Cable taking the fast train to oblivion

Cable is taking the fast train to oblivion: " . . . . And yet every sentient person in the media business not being directly paid to support this charade knows cable is on a fast train to oblivion. How fast is one question. . . . We all know, and are altering our habits accordingly, that vast portions of television content, current and past, are available through other outlets that bypass cable. The cable industry regularly rushes to announce that "cord-cutting" is a limited issue, when virtually everybody has cut it or is flirting with the possibility of cutting it or being harangued by their children to do so. What's more, habits, behavior, expectations and a fundamental sense of rights of the American media audience are going the opposite direction from the thing that most sustains the cable business: that you want a little but have to pay for everything. That's called bundling. The future is called à la carte — you buy what you want when you want it (and if it's not available with that sort of ease and reasonableness, you steal it). Oh, and cable technology stagnates, while digital technology ever improves. . . . Detroit saw foreign cars coming and did nothing. The music business saw its products being stolen and hardly blinked. No need to mention banks and bad mortgages. Such hubris is combined with, perhaps, a human inability to truly appreciate the pace of change — it will come, everyone can acknowledge, but not yet. And that complacency contributes to the belief that change is manageable. Time Warner has a notion called "television everywhere," in which, as a concession to the changing world, if you continue to pay it — that is, continue to do what you have always done — Time Warner will give you access to its shows on your other devices. This is negotiating with the inevitable — and accommodating the de facto. (And, by the way, whose HBO Go account are you using?) Money, of course, is one of humankind's greatest natural drugs. As long as the cash is coming you feel good and believe you have time to find a solution, even though, save for an extraordinary innovation which nobody has yet to quite get to work on, the end is preordained. The cable programming business — running, practically speaking, on consumer inertia — doesn't work anymore, and shouldn't. It's too costly and inefficient. It will die. This is easy: There will not be a cable business in five years, or at least not a healthy one. . . ."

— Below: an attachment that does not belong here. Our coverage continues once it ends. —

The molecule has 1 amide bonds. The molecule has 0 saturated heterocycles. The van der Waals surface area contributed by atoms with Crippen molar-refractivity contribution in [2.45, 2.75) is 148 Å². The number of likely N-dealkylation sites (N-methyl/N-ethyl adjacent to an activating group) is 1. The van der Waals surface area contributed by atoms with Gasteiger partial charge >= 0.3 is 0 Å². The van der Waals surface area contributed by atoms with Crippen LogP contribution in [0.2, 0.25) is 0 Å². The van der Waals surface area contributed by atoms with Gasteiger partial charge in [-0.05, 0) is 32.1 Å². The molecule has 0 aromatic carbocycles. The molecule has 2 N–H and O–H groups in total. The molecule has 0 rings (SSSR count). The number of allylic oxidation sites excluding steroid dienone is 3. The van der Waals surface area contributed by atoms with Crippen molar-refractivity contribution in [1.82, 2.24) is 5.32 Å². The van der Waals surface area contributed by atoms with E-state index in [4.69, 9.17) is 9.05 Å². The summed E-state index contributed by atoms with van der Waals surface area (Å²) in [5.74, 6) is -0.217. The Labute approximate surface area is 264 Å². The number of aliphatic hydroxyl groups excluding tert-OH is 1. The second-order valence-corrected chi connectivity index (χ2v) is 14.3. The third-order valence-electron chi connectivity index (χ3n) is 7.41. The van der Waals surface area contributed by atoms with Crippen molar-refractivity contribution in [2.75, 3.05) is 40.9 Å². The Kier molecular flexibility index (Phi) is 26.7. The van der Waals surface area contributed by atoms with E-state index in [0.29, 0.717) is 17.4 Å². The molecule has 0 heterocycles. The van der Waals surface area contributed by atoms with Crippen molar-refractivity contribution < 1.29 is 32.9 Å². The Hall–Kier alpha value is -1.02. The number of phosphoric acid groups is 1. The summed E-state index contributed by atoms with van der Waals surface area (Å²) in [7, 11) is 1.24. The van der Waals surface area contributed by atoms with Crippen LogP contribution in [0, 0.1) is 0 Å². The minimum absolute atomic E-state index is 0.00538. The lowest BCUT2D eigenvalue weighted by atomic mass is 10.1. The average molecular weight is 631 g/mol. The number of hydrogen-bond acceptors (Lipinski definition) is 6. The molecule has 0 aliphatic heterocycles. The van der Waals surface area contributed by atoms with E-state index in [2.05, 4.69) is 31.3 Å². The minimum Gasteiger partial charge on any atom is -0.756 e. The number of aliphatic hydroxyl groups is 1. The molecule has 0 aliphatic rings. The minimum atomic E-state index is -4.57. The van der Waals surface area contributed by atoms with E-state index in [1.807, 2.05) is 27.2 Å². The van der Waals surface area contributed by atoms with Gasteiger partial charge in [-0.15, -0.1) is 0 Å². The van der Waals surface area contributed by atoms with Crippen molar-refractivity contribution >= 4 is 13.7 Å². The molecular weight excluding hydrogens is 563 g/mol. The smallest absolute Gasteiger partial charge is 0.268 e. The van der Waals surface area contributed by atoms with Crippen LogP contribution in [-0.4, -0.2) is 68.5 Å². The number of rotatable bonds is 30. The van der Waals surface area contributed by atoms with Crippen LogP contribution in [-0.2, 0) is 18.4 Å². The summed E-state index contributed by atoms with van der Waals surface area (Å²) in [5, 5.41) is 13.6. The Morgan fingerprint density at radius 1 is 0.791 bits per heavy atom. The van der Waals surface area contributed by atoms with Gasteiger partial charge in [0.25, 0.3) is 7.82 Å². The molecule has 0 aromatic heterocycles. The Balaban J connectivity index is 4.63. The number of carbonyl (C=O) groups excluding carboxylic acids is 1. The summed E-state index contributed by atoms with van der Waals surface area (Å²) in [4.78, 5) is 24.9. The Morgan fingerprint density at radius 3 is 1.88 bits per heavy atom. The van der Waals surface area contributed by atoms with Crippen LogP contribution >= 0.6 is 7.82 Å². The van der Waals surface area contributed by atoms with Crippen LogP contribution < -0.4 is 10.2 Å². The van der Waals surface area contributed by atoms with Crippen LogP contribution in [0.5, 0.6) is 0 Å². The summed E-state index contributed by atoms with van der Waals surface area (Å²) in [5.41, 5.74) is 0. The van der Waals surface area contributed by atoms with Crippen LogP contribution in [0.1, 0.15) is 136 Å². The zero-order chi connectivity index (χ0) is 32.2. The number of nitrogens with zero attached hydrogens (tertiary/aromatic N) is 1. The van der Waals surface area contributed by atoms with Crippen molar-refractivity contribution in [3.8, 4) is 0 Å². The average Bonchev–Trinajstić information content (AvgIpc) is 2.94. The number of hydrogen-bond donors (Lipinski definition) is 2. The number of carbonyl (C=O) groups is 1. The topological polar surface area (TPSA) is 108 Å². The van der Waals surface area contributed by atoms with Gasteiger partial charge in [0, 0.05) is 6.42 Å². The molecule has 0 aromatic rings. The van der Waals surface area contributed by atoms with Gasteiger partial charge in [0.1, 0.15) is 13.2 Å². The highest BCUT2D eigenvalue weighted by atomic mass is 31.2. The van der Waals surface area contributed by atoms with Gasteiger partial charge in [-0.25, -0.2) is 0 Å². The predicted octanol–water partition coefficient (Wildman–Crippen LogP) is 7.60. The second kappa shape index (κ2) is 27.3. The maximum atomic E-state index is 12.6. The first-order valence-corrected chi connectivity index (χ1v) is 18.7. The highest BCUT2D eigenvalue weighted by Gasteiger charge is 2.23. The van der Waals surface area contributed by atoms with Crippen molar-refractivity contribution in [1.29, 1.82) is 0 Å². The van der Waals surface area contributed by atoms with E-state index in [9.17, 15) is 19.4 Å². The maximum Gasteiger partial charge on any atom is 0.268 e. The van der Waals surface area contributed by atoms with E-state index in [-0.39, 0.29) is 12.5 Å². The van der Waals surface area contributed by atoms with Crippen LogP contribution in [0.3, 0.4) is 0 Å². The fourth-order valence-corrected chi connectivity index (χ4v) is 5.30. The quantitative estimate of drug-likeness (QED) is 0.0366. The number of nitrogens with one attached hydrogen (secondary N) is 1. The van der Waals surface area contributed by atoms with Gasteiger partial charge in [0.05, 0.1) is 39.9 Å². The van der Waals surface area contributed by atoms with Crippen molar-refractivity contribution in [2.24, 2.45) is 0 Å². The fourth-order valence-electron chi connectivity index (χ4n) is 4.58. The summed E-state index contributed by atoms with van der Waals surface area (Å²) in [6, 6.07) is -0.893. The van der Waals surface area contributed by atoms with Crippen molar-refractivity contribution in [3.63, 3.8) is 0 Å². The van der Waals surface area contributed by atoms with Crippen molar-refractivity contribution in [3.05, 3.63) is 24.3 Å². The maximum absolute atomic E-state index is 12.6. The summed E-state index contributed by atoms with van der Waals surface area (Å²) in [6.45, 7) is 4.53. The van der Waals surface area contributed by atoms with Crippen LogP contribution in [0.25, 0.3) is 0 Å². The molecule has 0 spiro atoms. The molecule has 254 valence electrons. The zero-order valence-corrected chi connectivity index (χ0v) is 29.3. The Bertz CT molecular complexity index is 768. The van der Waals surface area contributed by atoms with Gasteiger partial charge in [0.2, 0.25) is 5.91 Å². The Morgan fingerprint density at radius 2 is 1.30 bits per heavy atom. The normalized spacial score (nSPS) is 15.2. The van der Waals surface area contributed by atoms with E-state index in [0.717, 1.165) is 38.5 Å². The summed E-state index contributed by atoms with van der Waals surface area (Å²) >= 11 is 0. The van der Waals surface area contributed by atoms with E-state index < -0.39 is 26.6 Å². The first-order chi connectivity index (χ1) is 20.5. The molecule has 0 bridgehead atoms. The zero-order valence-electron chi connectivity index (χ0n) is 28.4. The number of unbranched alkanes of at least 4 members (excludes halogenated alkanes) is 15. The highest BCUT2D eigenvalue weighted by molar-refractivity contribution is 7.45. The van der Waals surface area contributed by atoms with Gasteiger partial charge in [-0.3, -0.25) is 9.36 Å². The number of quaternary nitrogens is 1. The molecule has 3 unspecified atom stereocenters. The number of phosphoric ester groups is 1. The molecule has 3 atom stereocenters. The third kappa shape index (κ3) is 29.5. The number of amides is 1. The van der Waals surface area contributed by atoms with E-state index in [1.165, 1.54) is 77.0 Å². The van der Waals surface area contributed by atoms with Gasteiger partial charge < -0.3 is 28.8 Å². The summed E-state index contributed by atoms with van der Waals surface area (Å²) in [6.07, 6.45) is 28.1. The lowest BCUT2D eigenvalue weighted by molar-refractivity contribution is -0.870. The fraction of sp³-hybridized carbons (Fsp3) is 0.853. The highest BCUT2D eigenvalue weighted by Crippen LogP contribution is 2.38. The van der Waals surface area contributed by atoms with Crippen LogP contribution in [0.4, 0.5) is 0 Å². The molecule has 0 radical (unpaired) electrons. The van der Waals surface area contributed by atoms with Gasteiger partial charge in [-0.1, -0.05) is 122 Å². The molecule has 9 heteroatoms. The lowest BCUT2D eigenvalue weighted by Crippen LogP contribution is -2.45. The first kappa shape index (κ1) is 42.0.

Digital Diary: Are We Suffering From Mobile App Burnout?
" . . . This seems to correlate with a larger study by Nielsen, which found that the average number of applications per smartphone was rising, but that the amount of time people spent using apps had not changed much. The most heavily used apps were Facebook, YouTube, the Android Market, Google Search and Gmail. Onavo, a company that helps people monitor their data use, estimates that only about 1,000 applications have at least 50,000 users in the United States. The rest remain far from the mainstream. For the typical app, less than half the people who download it use it more than once, said Guy Rosen, the chief executive of Onavo. . . ."

Nielsen Agrees to Expand Definition of TV Viewing: " . . . . By September 2013, when the next TV season begins, Nielsen expects to have in place new hardware and software tools in the nearly 23,000 TV homes it samples. Those measurement systems will capture viewership not just from the 75 percent of homes that rely on cable, satellite and over the air broadcasts but also viewing via devices that deliver video from streaming services such as Netflix and Amazon, from so-called over-the-top services and from TV enabled game systems like the X-Box and PlayStation. While some use of iPads and other tablets that receive broadband in the home will be included in the first phase of measurement improvements, a second phase is envisioned to include such devices in a more comprehensive fashion. The second phase is envisioned to roll out on a slower timetable, according to sources, will the overall goal to attempt to capture video viewing of any kind from any source. Nielsen is said to have an internal goal of being able to measure video viewing on an iPad by the end of this year, a process in which the company will work closely with its clients. . . ."

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